The Street of Our Lady of the Fields - IV
"There is a nouveau here," drawled Laffat, leaning around his easel and addressing his friend Bowles, "there is a nouveau here who is so tender and green and appetizing that Heaven help him if he should fall into a salad bowl."
"Hayseed?" inquired Bowles, plastering in a background with a broken palette-knife and squinting at the effect with approval.
"Yes, Squeedunk or Oshkosh, and how he ever grew up among the daisies and escaped the cows, Heaven alone knows!"
Bowles rubbed his thumb across the outlines of his study to "throw in a little atmosphere," as he said, glared at the model, pulled at his pipe and finding it out struck a match on his neighbour's back to relight it.
"His name," continued Laffat, hurling a bit of bread at the hat-rack, "his name is Hastings. He is a berry. He knows no more about the world,"—and here Mr. Laffat's face spoke volumes for his own knowledge of that planet,—"than a maiden cat on its first moonlight stroll."
Bowles now having succeeded in lighting his pipe, repeated the thumb touch on the other edge of the study and said, "Ah!"
"Yes," continued his friend, "and would you imagine it, he seems to think that everything here goes on as it does in his d——d little backwoods ranch at home; talks about the pretty girls who walk alone in the street; says how sensible it is; and how French parents are misrepresented in America; says that for his part he finds French girls,—and he confessed to only knowing one,—as jolly as American girls. I tried to set him right, tried to give him a pointer as to what sort of ladies walk about alone or with students, and he was either too stupid or too innocent to catch on. Then I gave it to him straight, and he said I was a vile-minded fool and marched off."
"Did you assist him with your shoe?" inquired Bowles, languidly interested.
"He called you a vile-minded fool."
"He was correct," said Clifford from his easel in front.
"What—what do you mean?" demanded Laffat, turning red.
"That," replied Clifford.
"Who spoke to you? Is this your business?" sneered Bowles, but nearly lost his balance as Clifford swung about and eyed him.
"Yes," he said slowly, "it's my business."
No one spoke for some time.
Then Clifford sang out, "I say, Hastings!"
And when Hastings left his easel and came around, he nodded toward the astonished Laffat.
"This man has been disagreeable to you, and I want to tell you that any time you feel inclined to kick him, why, I will hold the other creature."
Hastings, embarrassed, said, "Why no, I don't agree with his ideas, nothing more."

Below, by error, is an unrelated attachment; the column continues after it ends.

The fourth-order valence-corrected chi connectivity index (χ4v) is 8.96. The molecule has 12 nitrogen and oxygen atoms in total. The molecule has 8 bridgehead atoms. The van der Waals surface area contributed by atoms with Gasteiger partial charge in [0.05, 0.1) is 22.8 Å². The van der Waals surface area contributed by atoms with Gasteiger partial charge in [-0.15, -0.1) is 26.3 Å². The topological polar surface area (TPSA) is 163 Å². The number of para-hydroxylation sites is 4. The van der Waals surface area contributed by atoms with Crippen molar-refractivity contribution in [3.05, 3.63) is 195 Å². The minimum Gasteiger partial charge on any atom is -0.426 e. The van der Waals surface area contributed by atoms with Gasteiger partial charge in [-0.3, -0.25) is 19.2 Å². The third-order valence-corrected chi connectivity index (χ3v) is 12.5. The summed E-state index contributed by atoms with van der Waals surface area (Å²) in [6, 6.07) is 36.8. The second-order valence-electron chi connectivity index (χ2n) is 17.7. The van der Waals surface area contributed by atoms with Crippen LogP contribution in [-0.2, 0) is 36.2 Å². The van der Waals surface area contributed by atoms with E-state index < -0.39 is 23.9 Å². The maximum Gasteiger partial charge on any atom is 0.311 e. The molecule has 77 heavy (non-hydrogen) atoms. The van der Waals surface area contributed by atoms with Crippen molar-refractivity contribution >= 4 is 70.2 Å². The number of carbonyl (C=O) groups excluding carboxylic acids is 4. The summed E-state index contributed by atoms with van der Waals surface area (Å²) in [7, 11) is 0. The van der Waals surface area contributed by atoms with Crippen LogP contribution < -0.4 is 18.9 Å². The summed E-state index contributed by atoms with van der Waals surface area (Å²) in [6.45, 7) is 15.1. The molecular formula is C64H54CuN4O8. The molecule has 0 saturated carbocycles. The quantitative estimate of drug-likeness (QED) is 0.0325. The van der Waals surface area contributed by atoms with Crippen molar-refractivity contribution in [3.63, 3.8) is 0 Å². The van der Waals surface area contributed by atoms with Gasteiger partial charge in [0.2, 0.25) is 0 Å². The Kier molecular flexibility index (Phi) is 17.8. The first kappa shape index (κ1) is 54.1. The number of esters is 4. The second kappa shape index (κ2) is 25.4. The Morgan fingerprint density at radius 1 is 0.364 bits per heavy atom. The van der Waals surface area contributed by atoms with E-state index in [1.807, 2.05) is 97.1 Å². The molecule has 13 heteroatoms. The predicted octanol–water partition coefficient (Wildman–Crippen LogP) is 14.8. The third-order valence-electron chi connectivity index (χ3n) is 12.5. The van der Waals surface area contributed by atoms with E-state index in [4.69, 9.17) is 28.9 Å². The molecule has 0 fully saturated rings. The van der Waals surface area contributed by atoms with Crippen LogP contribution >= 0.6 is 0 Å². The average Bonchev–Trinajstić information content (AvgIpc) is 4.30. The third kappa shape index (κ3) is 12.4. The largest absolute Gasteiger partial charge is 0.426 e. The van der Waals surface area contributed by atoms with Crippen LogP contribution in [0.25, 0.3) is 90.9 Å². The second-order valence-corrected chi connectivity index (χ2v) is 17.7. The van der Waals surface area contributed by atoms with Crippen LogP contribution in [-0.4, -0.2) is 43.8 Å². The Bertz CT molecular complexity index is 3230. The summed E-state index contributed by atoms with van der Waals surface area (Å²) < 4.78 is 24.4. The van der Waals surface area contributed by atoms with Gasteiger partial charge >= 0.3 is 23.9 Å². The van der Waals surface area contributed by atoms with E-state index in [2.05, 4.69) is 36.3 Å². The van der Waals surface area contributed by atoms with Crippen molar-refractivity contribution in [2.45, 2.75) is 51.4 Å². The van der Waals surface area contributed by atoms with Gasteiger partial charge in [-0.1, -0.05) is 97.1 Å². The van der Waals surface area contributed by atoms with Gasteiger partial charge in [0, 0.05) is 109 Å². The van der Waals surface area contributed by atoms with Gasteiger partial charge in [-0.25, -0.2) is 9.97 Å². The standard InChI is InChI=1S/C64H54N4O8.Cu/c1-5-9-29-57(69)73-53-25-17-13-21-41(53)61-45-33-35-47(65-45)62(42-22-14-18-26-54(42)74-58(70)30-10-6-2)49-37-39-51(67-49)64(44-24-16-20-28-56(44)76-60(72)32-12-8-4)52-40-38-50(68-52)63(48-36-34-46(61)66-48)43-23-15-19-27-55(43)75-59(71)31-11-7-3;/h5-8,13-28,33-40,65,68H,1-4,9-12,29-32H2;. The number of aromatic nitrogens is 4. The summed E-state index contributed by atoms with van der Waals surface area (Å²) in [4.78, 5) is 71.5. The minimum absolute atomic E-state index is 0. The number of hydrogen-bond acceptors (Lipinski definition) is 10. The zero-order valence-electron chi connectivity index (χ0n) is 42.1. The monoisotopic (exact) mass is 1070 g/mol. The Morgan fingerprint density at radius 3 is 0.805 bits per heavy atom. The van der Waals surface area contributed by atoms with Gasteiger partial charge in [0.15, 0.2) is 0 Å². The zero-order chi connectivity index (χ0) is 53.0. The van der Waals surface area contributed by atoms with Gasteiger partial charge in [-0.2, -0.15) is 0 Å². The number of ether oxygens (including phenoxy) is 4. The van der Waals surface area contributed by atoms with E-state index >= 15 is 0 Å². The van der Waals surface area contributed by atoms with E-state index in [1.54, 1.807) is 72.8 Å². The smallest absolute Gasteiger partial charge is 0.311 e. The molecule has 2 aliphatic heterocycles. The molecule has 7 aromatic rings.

Clifford said "Naturally," and slipping his arm through Hastings', strolled about with him, and introduced him to several of his own friends, at which all the nouveaux opened their eyes with envy, and the studio were given to understand that Hastings, although prepared to do menial work as the latest nouveau, was already within the charmed circle of the old, respected and feared, the truly great.
The rest finished, the model resumed his place, and work went on in a chorus of songs and yells and every ear-splitting noise which the art student utters when studying the beautiful.
Five o'clock struck,—the model yawned, stretched and climbed into his trousers, and the noisy contents of six studios crowded through the hall and down into the street. Ten minutes later, Hastings found himself on top of a Montrouge tram, and shortly afterward was joined by Clifford.
They climbed down at the rue Gay Lussac.
"I always stop here," observed Clifford, "I like the walk through the Luxembourg."
"By the way," said Hastings, "how can I call on you when I don't know where you live?"
"Why, I live opposite you."
"What—the studio in the garden where the almond trees are and the blackbirds—"
"Exactly," said Clifford. "I'm with my friend Elliott."
Hastings thought of the description of the two American artists which he had heard from Miss Susie Byng, and looked blank.
Clifford continued, "Perhaps you had better let me know when you think of coming so,—so that I will be sure to—to be there," he ended rather lamely.
"I shouldn't care to meet any of your model friends there," said Hastings, smiling. "You know—my ideas are rather straitlaced,—I suppose you would say, Puritanical. I shouldn't enjoy it and wouldn't know how to behave."
"Oh, I understand," said Clifford, but added with great cordiality,—"I'm sure we'll be friends although you may not approve of me and my set, but you will like Severn and Selby because—because, well, they are like yourself, old chap."
After a moment he continued, "There is something I want to speak about. You see, when I introduced you, last week, in the Luxembourg, to Valentine—"
"Not a word!" cried Hastings, smiling; "you must not tell me a word of her!"
"No—not a word!" he said gaily. "I insist,—promise me upon your honour you will not speak of her until I give you permission; promise!"
"I promise," said Clifford, amazed.